The Chicago Teachers Union took reporters and elected officials on a “School Closings Bus Tour" Thursday. It was not an unbiased bus tour. The teachers union is the biggest, most well-funded opponent of school closings, and the union is fighting the district’s plan to shutter 54 schools.
So, with the bus bouncing over South Side potholes, the union’s Jackson Potter told riders that school closings are more of a business plan than an education plan—a way to privatize the system. And he drew a parallel to Chicago’s public housing...
"...Where we were told that in order to improve housing we had to destroy it," Potter said into the bus's microphone. "We’re very concerned about it, and so we want you to see the collateral damage of these decisions and why we really need to raise the alarm and assess and analyze carefully before we make such drastic choices."
Reporters on the bus sat next to clergy and union backers and elected officials. There were three state reps, two congressmen, and seven aldermen. The first stop: Mahalia Jackson School on 88th and Sangamon. Across the street from the school, one alderman, Bob Fioretti, addressed reporters, the neighborhood’s tidy brick bungalows behind him.
"We all know a home that is foreclosed impacts the property values about two blocks in every direction. What will a school do? And how much will it take down our community?"
The tour did not include the inside of schools. But grandmother Jymmetta Penson told the tourers Mahalia Jackson already has all the sweeteners the district is promising for receiving schools.
"We have a library, a gym, a cafeteria, resource rooms," Penson rattled off. "We have two computer labs, we have a science lab, we have laptops—we have iPads on order.".
All those things will be inventoried—that begins Friday. And a worldwide logistics firm will figure out how to move everything from this school to the receiving school, Fort Dearborn, which sits across the Metra tracks. The tracks run at street level here.
"I don’t want them coming across the tracks. One, because of the danger of the trains going back and forth, and two, because of the gangs. And they do fight when they come across. They know who lives on this side of the tracks, they know who lives on that side of the tracks," Penson said.
The bus rolls north into Englewood, where on some blocks, vacant properties outnumber lived-in homes. The bus parks outside the biggest abandoned building in the neighborhood, Guggenheim Elementary, closed last year. The school’s marquee still notes that June 14 is—was-- the last day of school.
Jasmin Murphy and her mom get on the bus. Jasmin had attended Guggenheim since kindergarten, lived right across the street. She attends a higher scoring school now, Amandla Charter School.
"The school I’m at now, it’s a really good school," Jasmin tells the people on the bus. "But it’s just hard because I knew everyone and it was easy to get help and… I just really miss it."
The reporters snap pictures of the sixth grader’s face, wet with tears. Jasmin’s mom says she’s grateful for the higher performing school. But she worries that school closings hurt kids’ health: Depression. Having kids feel like their low test scores caused their schools to close.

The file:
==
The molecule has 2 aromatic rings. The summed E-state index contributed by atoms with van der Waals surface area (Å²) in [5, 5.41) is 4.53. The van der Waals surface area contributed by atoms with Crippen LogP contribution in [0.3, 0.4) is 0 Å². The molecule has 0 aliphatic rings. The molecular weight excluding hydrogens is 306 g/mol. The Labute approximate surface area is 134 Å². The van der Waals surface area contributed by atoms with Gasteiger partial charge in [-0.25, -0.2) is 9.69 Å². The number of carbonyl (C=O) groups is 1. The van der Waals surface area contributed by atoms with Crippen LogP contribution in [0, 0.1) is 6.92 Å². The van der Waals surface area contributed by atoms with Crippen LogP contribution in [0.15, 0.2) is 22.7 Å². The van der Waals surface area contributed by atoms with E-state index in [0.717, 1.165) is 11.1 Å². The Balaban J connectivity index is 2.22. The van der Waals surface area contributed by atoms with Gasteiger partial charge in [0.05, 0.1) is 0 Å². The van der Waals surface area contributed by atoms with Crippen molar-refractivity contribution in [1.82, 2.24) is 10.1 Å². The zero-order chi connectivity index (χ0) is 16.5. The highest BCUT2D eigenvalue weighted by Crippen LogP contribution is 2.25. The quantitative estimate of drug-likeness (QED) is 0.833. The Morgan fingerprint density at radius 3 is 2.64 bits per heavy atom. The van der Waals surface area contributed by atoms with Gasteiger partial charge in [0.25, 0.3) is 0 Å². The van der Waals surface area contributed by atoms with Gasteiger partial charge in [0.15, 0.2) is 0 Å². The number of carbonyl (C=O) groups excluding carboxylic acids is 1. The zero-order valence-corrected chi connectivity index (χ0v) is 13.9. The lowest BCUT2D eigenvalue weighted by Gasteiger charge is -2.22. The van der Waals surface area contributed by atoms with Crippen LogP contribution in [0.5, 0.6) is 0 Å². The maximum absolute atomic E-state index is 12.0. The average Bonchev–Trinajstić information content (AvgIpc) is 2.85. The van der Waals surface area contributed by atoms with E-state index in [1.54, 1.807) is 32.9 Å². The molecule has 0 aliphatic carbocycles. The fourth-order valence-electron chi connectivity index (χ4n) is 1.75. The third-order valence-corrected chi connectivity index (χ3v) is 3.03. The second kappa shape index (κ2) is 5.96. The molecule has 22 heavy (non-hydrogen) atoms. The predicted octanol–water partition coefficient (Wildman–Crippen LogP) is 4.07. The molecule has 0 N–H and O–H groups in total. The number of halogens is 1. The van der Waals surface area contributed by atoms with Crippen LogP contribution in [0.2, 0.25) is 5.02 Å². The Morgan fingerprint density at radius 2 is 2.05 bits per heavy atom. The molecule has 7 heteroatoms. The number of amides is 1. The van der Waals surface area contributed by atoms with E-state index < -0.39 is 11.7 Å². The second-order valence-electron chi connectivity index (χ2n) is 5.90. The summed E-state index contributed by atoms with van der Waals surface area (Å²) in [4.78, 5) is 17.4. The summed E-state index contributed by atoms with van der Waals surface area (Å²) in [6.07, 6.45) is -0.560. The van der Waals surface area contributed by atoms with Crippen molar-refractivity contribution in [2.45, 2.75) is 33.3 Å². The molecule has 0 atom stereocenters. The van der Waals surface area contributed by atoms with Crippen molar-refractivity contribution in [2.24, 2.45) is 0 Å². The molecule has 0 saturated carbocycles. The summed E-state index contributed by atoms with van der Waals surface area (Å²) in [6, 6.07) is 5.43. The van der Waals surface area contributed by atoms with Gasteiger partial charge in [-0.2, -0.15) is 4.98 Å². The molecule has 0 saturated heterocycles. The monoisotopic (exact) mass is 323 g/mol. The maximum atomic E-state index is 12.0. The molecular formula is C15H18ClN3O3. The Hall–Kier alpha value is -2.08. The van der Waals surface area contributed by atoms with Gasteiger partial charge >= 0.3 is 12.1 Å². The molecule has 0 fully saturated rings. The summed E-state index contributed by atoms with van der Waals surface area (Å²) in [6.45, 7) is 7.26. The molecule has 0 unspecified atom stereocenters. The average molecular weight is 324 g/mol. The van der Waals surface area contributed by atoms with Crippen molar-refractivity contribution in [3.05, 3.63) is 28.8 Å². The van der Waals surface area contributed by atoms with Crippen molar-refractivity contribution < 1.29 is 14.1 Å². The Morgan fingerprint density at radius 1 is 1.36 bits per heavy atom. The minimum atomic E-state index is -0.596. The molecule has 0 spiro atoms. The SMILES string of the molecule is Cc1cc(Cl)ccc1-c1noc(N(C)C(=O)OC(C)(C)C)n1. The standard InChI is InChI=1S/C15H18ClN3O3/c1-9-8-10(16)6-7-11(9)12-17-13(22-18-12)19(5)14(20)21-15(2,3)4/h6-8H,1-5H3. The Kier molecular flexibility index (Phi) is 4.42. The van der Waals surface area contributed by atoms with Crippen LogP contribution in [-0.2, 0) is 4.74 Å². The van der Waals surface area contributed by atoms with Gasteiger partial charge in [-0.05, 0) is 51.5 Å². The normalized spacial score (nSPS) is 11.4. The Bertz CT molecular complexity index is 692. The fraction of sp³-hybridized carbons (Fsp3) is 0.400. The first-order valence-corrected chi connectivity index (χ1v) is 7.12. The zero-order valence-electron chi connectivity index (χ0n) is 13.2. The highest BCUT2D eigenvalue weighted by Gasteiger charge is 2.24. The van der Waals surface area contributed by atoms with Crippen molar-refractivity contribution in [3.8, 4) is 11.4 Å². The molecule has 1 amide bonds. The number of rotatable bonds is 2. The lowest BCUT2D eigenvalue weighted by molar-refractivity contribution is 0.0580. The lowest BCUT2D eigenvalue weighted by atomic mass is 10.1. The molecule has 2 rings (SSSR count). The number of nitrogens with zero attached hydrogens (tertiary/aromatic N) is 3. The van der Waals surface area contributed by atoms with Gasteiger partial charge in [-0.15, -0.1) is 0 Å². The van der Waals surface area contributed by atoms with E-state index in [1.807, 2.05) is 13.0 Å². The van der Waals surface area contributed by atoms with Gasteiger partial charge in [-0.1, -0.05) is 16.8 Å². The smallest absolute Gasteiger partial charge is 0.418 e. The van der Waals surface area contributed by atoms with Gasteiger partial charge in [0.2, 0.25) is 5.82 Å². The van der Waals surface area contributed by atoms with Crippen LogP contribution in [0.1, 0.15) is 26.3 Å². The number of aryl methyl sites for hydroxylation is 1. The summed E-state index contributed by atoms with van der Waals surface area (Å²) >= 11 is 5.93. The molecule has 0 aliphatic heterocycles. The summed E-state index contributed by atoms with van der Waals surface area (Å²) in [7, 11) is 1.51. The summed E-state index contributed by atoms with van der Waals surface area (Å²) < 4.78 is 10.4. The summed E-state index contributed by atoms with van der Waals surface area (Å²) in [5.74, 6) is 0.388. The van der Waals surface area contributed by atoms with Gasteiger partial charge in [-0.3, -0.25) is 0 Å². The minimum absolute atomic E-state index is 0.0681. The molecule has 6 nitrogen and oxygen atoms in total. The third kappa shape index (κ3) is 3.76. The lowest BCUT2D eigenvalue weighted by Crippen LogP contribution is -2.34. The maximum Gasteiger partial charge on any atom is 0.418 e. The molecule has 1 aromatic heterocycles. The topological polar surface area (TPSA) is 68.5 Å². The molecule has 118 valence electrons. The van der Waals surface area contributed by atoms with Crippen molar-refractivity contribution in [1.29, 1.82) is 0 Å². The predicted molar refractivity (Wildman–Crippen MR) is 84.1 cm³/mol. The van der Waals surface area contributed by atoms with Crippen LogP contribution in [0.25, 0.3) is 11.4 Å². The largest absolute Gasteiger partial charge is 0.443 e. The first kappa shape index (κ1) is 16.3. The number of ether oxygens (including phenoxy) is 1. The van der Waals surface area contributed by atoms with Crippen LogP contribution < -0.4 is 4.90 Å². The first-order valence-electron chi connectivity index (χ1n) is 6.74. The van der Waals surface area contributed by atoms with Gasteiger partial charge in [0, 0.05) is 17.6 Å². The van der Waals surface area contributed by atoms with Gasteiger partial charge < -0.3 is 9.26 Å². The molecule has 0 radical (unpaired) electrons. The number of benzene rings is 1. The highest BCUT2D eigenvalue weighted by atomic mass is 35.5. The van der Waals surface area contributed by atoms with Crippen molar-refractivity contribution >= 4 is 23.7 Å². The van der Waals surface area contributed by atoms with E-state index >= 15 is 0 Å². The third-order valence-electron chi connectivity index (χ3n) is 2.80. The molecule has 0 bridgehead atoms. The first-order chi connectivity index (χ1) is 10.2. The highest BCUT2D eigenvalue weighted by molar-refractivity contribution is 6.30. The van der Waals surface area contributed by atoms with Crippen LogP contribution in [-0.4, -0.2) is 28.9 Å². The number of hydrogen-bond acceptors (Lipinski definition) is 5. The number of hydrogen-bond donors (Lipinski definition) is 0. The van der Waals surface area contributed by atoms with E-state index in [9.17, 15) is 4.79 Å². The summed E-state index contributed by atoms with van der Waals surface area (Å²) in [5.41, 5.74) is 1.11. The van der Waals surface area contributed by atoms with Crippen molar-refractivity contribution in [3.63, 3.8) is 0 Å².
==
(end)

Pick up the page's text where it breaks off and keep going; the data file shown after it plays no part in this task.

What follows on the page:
The next stop was Jackson and Kostner.
This is the far edge of Melody Elementary school's attendance boundary. The district’s plan calls for Melody students to walk to Delano next year.
As we set out, we quickly get to a burned out, abandoned two-flat. The door is swung wide open. Front windows broken out. Everybody stops.
"I mean, look at this!" says a union organier as we get to the house. "This isn’t even closed. They could easily take a child right in that building."
"I wouldn’t be surprised if someone didn’t sleep in there--people who are homeless," Congressman Danny Davis said .
This school closings tour has really become a tour of Chicago’s ghettos. A tour of disinvestment and unemployment and neglect… a tour of all kinds of issues the school district did not create, but issues that complicate shutting down 54 schools.
When we get to Pulaski, a mom points out that because of the proposed school closing, little kids—kindergartners, even—will be crossing this very busy street to get to school. Pulaski is rough, too.
"What you see on this corner—trash," she said. "You have all these—I don’t have any other word for them, but crackheads… and these children have to walk past these every day. Liquor store. You’ve got a liquor store, you’ve got the currency exchange that the crackheads hang inside. And then you have…this used to be a car lot, but you still have all the drug dealers standing on these corners."
In response to the bus tour, Chicago Public Schools sent out a statement that reiterated all the upgrades students will have at their receiving schools—air conditioning, counselors, better computer labs. “The bottom line is that every student will be in a better facility in the fall than they are this school year,” the statement said.
Outside Delano school, which was a 20- minute walk and not far enough to qualify students for a bus , Congressmen Danny Davis and Bobby Rush remembered other promises by other mayors and decided to remain skeptical.
"I don’t have any reason to believe that that’s necessarily going to happen," he said. "Education is based on the teachers being well trained, children being motivated, parents being stimulated, communities being activated…having all the materials that you need to work with, that’s what will cause the children to learn better. I’m not sure that just being in another building is going to determine their ability to learn."
Rush added, "And don’t try to appease these suffering people with air conditioning on the inside, and on the outside chaos and demolition and destruction on the outside."
With that, reporters and politicians, except for Congressman Davis, who represents this district, got back on the bus.